What does it take to get an audience to care about ingrained political and global issues? How can you inspire empathy in your viewers? And what social responsibility does the creative have to their wider audience? Bonnie Solomon tackles these questions and more in our latest Voyage producer interview.
Oscar Wilde once famously wrote, “If you want to tell people the truth, make them laugh, otherwise they’ll kill you.”
This is a quote that rings very true to the tone of Bonnie Solomon’s work dealing with hot-button, sometimes uncomfortable-to-talk-about social issues. But death, continues Solomon, is of course not the only possible outcome when you need to convince an audience that the truth is relevant and important to their own lives. “They’ll kill you,” says Solomon, “…or they’ll completely tune you out, and watch the Kardashians.”
When your goal is to make people listen, you must grab their attention as soon as possible, or their inaction will make future change impossible. Audience boredom is certainly a frustration for many writers, and for Solomon it means that the urgency of her issues aren’t getting through to the people who might need to hear them the most.
Of course, not all of us writers are social activists, nor do we specifically call on those themes within our own work. However, what is striking about Solomon’s work is how she strives to inspire a strong ethical sense in her audience, through only the language of film. Knowing how to engage an audience without scaring them off is an important tool for ANY writer, no matter your subject or background.
To explore her methods further, I asked Solomon to discuss one of her latest projects as a case study. Solomon is currently working with Voyage to produce a documentary about the “blindspots” inherent in many discussions of race, class, gender, climate change, and more—things that most people avoid talking about directly due to their controversial or political nature. Rather than bringing these important issues to light, she says, it is much easier to stick our collective heads in the sand and avoid the topic altogether.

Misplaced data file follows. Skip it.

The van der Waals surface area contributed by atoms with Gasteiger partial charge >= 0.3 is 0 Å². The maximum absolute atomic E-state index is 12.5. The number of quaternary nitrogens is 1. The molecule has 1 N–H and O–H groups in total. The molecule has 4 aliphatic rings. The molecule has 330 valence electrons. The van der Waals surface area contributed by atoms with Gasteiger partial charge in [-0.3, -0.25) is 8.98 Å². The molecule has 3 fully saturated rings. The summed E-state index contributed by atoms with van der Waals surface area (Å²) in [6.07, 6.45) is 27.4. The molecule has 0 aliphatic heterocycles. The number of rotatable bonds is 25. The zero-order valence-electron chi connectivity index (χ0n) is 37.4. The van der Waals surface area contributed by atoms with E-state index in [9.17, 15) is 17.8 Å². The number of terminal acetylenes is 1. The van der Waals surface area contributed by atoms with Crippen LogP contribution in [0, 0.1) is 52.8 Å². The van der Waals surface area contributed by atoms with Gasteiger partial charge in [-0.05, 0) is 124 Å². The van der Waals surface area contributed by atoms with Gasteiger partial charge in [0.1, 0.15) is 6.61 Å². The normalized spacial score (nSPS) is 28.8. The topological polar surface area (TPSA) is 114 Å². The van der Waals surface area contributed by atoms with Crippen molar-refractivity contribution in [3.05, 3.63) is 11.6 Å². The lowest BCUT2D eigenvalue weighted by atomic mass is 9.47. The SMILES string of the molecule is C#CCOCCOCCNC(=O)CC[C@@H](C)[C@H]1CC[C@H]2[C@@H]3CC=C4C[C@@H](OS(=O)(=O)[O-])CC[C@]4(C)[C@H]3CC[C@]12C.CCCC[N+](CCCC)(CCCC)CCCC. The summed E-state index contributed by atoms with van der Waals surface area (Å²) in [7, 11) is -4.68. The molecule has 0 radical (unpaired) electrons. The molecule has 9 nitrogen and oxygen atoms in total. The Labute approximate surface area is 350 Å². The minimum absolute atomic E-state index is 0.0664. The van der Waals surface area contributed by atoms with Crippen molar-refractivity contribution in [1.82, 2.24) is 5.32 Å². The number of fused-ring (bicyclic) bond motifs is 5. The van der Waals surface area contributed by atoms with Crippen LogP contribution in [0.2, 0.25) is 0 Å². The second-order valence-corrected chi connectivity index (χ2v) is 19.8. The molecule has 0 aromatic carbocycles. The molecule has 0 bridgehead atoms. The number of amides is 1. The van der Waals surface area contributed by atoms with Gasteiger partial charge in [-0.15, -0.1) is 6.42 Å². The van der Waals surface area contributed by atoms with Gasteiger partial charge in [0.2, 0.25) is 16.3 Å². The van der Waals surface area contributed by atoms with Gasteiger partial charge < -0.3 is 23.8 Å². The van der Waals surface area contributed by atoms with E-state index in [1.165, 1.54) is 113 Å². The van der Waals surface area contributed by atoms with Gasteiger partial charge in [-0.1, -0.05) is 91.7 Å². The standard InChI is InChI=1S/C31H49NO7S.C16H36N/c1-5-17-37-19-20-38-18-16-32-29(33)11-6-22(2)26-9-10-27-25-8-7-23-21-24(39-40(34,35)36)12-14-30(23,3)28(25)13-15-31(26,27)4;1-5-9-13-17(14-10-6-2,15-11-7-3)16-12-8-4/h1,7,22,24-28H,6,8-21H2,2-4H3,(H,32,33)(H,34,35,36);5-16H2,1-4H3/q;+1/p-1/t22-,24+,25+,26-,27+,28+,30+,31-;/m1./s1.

For Solomon, that reaction is understandable, but actively creates dysfunction at the higher levels of political change. “People don’t react to problems,” says Solomon, “only catastrophes.” Even when we know intellectually that it would be better to take steps to identify and correct problems as soon as possible, the unfortunate truth is that once the problem becomes too big NOT to acknowledge, it’s often too late to completely reverse the damage. Says Solomon, “We don’t have the luxury of that short-term thinking anymore, but it’s so ingrained into our culture that it’s impossible to avoid.”
So, in this climate of rampant silence and avoidance, how does Solomon get people to listen? And how can her methods be adapted to other forms of filmmaking?